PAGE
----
And if I catch them doing that, I’ll run them over.

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I just couldn’t let it go, and made Underframe 3.0 on when I probably should have been preparing for the end of year exams.

As usual I’ve gone for the opposite extreme: great slabs of plastic, each one laminated from three sheets of 0.75mm plastic card. It even feels heavy.

There are several immediate improvements; I actually remembered to make it a bit narrower for one. This means I can make the sandwich arrangement I need to use for the windows.

Also the chassis has survived a week without turning into a banana, and the whole thing also manages to be perfectly level to the track, which was the cause of much rejoicing, even if it was by accident.

Unfortunately, even I can’t fill an entire blog post writing about a railcar underframe, so here’s another sketch to fill the space:


I posted this on the NGRM online forum some time ago and I don’t see why you should get away with not having to look at it. Besides, if I don’t push it online the drawing will disappear into my notebook because no-one here is interested in a sketch of a railway that doesn’t exist.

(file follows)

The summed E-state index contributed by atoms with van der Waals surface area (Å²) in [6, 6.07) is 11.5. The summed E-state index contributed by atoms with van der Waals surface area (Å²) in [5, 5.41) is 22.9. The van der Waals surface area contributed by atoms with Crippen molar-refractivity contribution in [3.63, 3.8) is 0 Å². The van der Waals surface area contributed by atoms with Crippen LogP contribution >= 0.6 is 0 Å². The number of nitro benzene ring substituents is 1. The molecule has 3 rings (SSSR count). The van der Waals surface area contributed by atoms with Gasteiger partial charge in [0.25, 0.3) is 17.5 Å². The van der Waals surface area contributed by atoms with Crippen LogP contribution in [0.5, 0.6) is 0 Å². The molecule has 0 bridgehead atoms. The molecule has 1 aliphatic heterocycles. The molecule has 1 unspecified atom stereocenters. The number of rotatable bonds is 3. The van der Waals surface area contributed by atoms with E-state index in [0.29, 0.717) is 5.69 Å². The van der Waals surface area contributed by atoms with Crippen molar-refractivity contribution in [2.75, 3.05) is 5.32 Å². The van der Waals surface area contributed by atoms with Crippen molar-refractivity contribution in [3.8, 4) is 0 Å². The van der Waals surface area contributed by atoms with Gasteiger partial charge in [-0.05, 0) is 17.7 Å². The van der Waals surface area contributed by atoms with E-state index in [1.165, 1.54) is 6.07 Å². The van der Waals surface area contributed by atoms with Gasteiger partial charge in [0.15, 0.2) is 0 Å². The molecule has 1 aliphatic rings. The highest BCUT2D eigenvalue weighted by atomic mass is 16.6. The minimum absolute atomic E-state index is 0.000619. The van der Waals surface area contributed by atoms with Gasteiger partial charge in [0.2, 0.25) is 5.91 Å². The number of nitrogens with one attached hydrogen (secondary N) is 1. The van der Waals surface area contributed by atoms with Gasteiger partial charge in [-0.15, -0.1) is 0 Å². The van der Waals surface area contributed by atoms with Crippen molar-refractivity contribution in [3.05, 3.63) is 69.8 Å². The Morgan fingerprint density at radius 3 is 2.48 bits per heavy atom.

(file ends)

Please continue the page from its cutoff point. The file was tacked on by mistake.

Artists always suffer.

This is a journey by the HBB’s works train, pulled by the original diesel (and never mind that this was actually built at 1:43 scale) into and through the parts of Wörnritzhausen that I’ll probably never get around to modelling, but which appear in sketches during the less exciting lectures at college.

Starting at the top left, the train passes through a gap in the fence alongside the old bypass and descends a very steep gradient to the town. The original plan was to have the line run on the route of the main road, but the Bürgermeister objected and was backed up by the Ministry of Roads who were determined not to give any territory to the railway, so the train runs along an embankment of wooden logs (picture 2) and around a spiral to drop down into the town.

The main picture is meeting the railcar in the town centre* where much shunting will happen, probably cluttering up the old market place, but there’s time enough until the afternoon school service comes along. This is the southern hill country known as the Schwäbisch Alb, and contrary to stereotypes people are generally pretty relaxed here.

After leaving the square the train will run through the city gate and new market (which is the bit that fits on the baseboard) and then veer off through the fields and across the main road again. It looks like I was in a hurry when I did that one.

The tear in the bottom is not due to a deranged art critic, but my daughter attempting to turn the page while sitting on the book…

*Yes, the old railcar design, but it’s all free…

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Much capacity in the remaining brain cells has  been taken up trying to make a working frame on which I can build the Höfelbachbahn Railcar. Having two bogies of entirely different dimensions seemed a cool kind of quirky idea at the time, but but they are a pain in the backside when it comes to making something that doesn’t look like a cliff railway car.